The solution is not to ignore him and label his speech as “toxic”. The solution is to discuss, argue and teach, because we are all smart software engineers who share values and principles, including the willing to improve, and not only technically.

As a software craftsman, I would like to testify that this community is very open minded, and that it can help people to improve, even Uncle Bob.


Developers don’t like people

Any idea who are William M. Cannon and Dallas K. Perry? Neither do I until a few months ago, and that’s a shame because they have a part of responsibility in the image of software developers. They have discovered that we don’t like people.


How do you hire for a new job?

Recruiters are still pretty bad to hire developers. Mainly because they don’t understand the job we do, despite the fact that software is everywhere in our lives. But imagine when software were not mainstream, they have to hire thousands of developers with absolutely no clue of what a developer is.

Still, big IT companies in the 50’s and 60’s have to find them, so they commissioned two psychologists (William M. Cannon and Dallas K. Perry) to look for the profile of programmers.

I bought the paper they wrote in 1966. It is interesting to note they were looking for happy programmers, more than good programmers. Indeed they use the Strong Vocational Interest Blank (basically: a MCQ to find your interest in different areas) to profile 1378 computer programmers. Then they build a scale to predict how happy someone could be as a developer.


Paper quotes

“Long ago, E. K. Strong, Jr. advanced the notion that individuals interested in the same activities and things, whether these were directly job-related or not, tend to find satisfaction in the same type of employment.”

“[…]it was anticipated that a new scale for measuring the interests of computer programmers might be developed. Such a scale would be especially valuable in counselling, guidance, and recruiting as a way of identifying appropriately qualified persons so that someone could say to them something like, “Hey, you there! Your future is in computer programming!”

“The interests of computer programmers were found to be most like those of optometrists, chemists, engineers, production managers, math- science teachers, public administrators, and senior certified public accountants.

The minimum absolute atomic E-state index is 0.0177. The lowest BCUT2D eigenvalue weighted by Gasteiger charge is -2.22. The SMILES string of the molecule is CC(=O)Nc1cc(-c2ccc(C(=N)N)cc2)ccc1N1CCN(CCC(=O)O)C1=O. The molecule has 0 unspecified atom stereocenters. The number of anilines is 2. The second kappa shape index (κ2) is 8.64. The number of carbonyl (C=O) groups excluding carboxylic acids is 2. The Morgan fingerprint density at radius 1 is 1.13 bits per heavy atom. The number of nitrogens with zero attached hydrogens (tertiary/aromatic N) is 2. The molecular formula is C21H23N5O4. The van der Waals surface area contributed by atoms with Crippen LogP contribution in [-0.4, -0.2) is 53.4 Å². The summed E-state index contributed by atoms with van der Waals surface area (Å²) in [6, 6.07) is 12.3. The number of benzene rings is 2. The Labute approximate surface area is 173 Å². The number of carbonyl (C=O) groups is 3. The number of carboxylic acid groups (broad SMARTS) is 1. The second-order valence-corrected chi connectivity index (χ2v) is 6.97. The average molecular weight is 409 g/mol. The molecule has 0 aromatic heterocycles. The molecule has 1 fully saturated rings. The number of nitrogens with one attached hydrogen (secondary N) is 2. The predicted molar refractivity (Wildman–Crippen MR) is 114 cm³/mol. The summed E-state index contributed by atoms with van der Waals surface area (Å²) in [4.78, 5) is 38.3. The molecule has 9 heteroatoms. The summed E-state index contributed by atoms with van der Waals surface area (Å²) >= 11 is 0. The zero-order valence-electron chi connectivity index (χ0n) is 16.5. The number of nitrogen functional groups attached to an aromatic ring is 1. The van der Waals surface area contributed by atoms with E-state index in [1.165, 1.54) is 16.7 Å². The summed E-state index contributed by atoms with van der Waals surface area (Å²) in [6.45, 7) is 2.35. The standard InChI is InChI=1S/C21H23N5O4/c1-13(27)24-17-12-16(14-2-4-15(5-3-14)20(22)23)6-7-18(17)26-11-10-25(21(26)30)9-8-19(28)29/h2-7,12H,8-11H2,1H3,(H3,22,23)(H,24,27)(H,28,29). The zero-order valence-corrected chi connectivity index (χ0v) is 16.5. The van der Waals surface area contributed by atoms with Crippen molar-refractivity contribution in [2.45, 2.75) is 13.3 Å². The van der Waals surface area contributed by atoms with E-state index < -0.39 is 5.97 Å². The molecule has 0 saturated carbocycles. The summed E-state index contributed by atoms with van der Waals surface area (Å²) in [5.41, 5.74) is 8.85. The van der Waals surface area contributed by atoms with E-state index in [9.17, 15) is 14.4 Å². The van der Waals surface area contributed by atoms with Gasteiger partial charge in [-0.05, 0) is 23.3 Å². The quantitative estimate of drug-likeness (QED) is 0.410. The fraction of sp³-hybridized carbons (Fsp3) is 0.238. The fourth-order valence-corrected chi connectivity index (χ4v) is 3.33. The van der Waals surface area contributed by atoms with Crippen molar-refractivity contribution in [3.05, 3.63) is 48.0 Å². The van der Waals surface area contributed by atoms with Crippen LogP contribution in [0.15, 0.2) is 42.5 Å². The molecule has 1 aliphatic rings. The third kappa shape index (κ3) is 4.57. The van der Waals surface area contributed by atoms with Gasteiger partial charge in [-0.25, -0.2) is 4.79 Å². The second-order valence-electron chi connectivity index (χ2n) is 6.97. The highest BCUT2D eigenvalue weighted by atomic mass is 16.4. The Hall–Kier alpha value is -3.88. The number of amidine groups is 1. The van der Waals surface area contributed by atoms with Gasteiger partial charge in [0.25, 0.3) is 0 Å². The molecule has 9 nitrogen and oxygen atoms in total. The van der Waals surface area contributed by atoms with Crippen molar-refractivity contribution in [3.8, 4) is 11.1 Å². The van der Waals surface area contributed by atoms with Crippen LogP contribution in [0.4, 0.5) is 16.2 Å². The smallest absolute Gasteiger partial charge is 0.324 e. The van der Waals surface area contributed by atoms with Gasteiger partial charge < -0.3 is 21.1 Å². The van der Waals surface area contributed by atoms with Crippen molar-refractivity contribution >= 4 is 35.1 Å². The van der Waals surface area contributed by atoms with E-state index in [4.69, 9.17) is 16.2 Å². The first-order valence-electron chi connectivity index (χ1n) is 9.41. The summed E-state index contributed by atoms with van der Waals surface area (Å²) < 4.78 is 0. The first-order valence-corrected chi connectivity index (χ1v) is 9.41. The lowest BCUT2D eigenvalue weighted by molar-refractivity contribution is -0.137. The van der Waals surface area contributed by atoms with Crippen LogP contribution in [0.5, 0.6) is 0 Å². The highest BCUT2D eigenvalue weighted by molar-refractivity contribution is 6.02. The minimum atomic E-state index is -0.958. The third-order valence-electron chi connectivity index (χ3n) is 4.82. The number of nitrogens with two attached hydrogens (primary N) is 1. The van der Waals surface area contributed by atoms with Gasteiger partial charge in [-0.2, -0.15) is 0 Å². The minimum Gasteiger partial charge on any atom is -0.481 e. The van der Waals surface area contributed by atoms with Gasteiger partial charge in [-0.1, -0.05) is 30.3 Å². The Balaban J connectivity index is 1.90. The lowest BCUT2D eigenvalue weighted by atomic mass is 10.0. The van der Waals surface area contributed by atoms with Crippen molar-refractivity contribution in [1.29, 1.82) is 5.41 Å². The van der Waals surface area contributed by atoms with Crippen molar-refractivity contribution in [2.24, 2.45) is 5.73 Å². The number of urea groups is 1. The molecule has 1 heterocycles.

“Responses of programmers to individual SVIB items, when compared with responses of other business and professional men, showed three things. First, they indicate that computer programmers are crazy about finding the answers to problems and solving all sorts of puzzles, including all forms of mathematical and mechanical activities. Second, they don’t like people — they dislike activities involving close personal interaction; they generally are more interested in things than in people. And third, they show a liking for research activities and a tendency to prefer varied and even risky activities, while at the same time avoiding routine and regimentation.”

“Although these scales can predict satisfaction in the field, they cannot tell us how good a programmer an individual is likely to be.”


A fundamental mistake

I’m not a psychologist, but still believe this analysis have some serious errors.

I can’t understand where the conclusion that we don’t like people comes from. Worse, I imagine some candidates who might be rejected because they do like people!

This assumption hurts our industry a lot. The most challenging part of big software project is people management and communication. This is exactly what agile methods and practices like TDD, BDD, DDD and pair/mob programing are trying to fix since decades.

Assuming that we developers should not like people is a huge mistake, and denies the fact that good software is mainly a good team work. Maybe lots of happy programmers don’t like people, but there is no need to “like activities involving close personal interaction” to be a good co-worker. Trust, respect and honesty are usually enough.

Good programmers are good co-workers before all.


A shared responsibility: the media

Responsibilities are most often shared, no need to look for a single culprit. Media also take a part in the image of software developers. In every movie with a geek I remember from the 90’s, the geek was a stereotype of the introvert puny guy with googles.
Interestingly enough, our image has kind of evolves. There are more and more movies/series where we are the heroes. But there are still lots of efforts to do to improve diversity in our representation.


A shared responsibility: us